A single racehorse from 300 years ago is responsible for the "speed gene" in modern racehorses.
Scientists at the University College Dublin were able to trace this magical speed gene after studying DNA from hundreds of horses including skeletal remains of 12 thoroughbred stallions born from 1764 to 1930. In addition 330 modern thoroughbreds, 40 donkeys and even a couple of zebras were analyzed, according to Fox News.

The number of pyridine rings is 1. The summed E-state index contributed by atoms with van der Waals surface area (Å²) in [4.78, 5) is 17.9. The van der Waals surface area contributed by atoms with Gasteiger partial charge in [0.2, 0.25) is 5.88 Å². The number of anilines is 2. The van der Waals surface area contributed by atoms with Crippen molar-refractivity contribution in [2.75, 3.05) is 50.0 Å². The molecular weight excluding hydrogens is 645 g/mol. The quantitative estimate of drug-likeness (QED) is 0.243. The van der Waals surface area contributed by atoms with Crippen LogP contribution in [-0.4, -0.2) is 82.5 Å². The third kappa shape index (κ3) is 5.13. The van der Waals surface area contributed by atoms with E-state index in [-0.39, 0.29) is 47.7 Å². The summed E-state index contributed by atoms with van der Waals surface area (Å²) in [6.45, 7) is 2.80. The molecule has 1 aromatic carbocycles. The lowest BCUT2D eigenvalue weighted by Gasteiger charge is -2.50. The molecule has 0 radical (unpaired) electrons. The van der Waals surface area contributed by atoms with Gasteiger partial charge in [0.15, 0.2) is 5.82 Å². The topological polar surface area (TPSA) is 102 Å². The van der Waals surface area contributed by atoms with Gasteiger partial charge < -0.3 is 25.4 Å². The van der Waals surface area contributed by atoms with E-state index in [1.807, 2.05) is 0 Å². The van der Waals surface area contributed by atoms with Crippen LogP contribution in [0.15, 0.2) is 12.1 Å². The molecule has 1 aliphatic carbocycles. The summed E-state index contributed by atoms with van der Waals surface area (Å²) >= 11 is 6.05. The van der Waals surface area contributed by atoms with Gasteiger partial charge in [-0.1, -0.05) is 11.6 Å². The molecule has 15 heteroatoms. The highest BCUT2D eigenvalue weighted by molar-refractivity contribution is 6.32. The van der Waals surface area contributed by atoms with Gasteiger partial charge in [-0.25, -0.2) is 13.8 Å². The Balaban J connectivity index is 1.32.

Researchers traced all modern variants of the original "speed gene" (C Type) to the legendary Nearctic (1954–1973), and credit the larger expansion to Northern Dancer (1961–1990), the son of Nearctic, and one of the most influential stallions in modern times.
"The findings point to a British mare as the most likely single founder of the original 'speed gene' because one of the lines of evidence from the research demonstrated that the prize stallions of the 17th and 18th centuries had two copies of the T type speed gene variant (T:T) which is linked to greater stamina," Dr. Mim Bower from the University of Cambridge said.Full Story >>